The People's Justice Party of Malaysia (Keadilan) president Anwar Ibrahim

This morning, we lovers of democracy woke with a heavy heart to the news that came from Washington. A protest turned insurrection that occurred at the US capitol building earlier today was a nightmare brought to life for those of us dedicated to a peaceful world where our systems of governance allow for people to exercise their freedoms and build a better world together.

We take stock of the fact that these were not peaceful protesters simply exercising their constitutional right to assemble, but more an angry mob, armed and using such rhetoric as “no one gets out alive, not today.” We also recognise these protesters, as a break from the convention of peaceful demonstration practised elsewhere in the US and around the world.

We must not let the actions of the few reflect or diminish the cause of the many. Democracy shines brightest when the people are free to stand in opposition, but this abuse of duty and sullying of democratic ideals threaten us all.

Prior to the mob’s storming of the capitol, President Donald Trump made a speech as part of the “Save America” rally at the White House filled with insightful language and war-like rhetoric. Many of those who attended his speech this morning went on to take part in the storming of the US capitol which resulted in the interruption of Congress’ certification of the 2020 election results, which resulted in the election of President-elect Joe Biden.

The result of the mob’s march was an evacuation of the building, the theft of property, and an armed standoff that resulted in the death of one woman.

The situation in the US today stands as a prime example of our deeply polarised world, quickly driven to action through hate, fed by fake news, misinformation, and manipulative rhetoric of a xenophobic nature, and a more difficult hurdle that all of us who believe in democracy must face and get over if we are to make a better future.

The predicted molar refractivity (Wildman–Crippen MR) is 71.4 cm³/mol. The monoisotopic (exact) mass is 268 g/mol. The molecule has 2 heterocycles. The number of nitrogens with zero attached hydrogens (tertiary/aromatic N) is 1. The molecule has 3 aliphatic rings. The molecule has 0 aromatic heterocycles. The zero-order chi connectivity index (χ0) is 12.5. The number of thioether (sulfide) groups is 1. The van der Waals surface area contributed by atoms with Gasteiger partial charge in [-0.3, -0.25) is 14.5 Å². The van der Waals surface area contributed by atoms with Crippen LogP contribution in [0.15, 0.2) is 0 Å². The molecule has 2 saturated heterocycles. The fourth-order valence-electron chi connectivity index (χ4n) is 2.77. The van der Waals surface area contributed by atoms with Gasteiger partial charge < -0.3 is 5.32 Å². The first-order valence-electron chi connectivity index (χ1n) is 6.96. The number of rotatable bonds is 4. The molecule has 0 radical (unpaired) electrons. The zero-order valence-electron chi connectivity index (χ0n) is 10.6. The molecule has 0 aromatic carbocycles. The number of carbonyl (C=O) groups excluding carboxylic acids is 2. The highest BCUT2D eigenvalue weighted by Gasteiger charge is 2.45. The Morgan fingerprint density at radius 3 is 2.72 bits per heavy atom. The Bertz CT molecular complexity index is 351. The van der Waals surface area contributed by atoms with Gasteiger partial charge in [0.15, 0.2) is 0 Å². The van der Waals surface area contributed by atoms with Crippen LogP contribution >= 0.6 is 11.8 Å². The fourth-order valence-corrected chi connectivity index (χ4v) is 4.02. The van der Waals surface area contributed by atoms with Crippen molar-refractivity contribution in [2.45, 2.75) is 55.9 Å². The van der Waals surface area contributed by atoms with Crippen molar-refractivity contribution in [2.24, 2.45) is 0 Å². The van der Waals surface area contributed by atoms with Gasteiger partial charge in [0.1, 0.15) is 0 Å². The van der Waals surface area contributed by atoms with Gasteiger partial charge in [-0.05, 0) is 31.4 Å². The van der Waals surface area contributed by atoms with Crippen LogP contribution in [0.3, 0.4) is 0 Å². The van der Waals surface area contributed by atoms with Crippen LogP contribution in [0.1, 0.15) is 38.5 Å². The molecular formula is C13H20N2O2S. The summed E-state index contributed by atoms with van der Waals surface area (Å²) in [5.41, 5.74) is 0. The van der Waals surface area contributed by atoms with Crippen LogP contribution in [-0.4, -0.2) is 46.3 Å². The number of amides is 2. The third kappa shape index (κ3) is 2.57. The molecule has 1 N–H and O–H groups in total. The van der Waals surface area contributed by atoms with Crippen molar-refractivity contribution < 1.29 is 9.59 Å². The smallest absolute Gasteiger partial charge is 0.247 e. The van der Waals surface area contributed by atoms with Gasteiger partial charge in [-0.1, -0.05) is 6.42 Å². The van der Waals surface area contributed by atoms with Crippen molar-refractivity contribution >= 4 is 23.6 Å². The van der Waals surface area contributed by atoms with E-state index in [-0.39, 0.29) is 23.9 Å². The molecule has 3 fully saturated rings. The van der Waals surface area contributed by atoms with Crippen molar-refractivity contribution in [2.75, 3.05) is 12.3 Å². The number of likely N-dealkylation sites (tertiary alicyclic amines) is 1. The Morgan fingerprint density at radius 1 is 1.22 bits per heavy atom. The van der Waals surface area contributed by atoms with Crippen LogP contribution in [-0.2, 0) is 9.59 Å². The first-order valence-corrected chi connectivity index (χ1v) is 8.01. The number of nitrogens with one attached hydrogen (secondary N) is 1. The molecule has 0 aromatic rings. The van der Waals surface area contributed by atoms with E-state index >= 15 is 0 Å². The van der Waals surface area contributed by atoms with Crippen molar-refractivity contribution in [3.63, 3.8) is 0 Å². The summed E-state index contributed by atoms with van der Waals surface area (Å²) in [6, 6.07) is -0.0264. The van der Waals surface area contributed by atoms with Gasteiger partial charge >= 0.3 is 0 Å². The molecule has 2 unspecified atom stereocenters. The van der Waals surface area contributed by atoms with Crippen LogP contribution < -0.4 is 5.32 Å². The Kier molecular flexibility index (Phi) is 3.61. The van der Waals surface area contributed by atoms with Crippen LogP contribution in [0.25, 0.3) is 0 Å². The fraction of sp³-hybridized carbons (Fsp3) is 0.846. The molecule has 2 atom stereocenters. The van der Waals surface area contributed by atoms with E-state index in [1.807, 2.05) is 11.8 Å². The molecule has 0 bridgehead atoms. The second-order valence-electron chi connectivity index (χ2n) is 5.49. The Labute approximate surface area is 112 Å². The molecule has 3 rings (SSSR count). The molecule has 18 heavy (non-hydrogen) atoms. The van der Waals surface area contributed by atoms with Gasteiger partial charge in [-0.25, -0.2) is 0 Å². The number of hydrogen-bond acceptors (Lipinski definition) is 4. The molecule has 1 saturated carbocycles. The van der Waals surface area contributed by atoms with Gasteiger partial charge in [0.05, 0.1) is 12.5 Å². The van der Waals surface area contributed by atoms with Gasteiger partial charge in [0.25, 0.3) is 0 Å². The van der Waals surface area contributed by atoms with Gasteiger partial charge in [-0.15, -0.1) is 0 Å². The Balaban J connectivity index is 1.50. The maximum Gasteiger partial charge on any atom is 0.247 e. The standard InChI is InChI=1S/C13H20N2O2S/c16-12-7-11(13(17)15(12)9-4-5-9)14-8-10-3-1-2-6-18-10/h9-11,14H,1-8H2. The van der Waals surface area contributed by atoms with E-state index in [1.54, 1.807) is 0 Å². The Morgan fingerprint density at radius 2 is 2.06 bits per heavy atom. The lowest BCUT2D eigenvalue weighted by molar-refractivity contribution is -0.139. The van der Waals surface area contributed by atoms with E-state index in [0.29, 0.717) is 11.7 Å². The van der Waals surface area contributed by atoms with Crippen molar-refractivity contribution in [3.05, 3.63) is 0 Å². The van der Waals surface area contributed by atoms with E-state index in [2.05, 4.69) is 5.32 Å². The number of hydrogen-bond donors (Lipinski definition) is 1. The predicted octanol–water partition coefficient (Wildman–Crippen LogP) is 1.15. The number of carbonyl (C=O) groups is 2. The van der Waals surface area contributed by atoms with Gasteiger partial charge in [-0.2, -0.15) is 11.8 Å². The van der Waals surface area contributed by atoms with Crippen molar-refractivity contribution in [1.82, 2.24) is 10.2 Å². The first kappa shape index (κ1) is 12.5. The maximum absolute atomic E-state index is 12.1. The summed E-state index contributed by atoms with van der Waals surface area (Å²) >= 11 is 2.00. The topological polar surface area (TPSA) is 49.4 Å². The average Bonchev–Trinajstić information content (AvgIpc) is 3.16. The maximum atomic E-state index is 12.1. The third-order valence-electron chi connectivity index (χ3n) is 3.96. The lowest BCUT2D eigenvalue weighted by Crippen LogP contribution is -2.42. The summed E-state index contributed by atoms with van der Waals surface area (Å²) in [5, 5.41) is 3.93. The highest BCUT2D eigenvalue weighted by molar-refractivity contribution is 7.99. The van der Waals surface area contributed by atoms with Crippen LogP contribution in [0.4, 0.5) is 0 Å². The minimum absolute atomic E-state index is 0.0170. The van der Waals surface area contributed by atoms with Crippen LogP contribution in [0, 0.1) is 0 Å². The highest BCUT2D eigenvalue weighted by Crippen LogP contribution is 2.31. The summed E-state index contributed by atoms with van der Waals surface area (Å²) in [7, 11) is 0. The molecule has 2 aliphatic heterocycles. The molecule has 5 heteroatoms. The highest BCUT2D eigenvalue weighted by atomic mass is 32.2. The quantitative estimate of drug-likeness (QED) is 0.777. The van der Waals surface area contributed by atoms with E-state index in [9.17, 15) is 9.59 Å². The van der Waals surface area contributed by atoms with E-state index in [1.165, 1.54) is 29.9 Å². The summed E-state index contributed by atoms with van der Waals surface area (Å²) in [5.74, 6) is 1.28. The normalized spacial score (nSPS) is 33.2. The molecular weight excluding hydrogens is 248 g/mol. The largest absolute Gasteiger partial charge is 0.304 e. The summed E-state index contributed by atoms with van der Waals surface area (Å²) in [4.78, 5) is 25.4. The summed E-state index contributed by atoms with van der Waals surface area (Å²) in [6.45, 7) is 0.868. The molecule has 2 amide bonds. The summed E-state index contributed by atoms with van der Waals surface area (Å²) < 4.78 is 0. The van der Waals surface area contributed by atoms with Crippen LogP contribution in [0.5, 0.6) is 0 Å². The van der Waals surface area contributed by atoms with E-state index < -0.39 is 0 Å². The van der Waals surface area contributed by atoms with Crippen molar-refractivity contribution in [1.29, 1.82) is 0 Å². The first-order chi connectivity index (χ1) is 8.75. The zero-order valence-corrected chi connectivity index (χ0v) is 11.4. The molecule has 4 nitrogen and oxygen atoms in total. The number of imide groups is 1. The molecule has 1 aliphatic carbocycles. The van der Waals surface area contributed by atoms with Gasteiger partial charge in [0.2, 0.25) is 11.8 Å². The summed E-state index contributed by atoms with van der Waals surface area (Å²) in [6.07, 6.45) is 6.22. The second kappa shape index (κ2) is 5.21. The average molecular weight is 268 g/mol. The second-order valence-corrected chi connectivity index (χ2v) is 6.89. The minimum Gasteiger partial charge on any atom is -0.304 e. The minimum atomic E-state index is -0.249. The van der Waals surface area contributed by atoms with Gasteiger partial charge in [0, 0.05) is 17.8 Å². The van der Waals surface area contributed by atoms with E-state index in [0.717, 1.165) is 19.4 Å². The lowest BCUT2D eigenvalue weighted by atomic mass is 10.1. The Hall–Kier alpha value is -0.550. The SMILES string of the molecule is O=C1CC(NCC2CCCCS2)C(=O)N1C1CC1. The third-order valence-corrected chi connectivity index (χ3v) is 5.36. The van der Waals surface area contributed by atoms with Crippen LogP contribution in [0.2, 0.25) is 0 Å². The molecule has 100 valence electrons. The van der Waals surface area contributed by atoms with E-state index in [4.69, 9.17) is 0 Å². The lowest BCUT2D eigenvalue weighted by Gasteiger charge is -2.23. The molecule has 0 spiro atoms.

In our New Year’s reflection, we must continually ask ourselves how we can make this year better than the last, asking in our critical reflection how we can improve ourselves and make the world better for our neighbours.

I applaud the US Congress for continuing their most important work once the building was secured. We must denounce those who incite violence with their words and any government that manipulate their people in such a way as to create divisions and vehement anger.

I echo the sentiments that former US president Barack Obama presented in the form of a challenge to the US and, dare I say, the rest of us, “They can continue down this road and keep stoking the raging fires. Or they can choose reality and take the first steps toward extinguishing the flames.”

The job of any democratically elected government is to satisfy and fulfil the mandate given by the people in their most sacred and honoured duty every election cycle. Today, Americans should be able to rest easy in a celebration of democracy in action, but instead are faced with the challenge of our times.

But democracy cannot be rushed, and while we cherish each victory, we must equally consider each side-step or even step backward, so that we may be better tomorrow.

My thoughts and prayers go out to President-Elect Joe Biden, his incoming administration, and the American people as they weather these tribulations.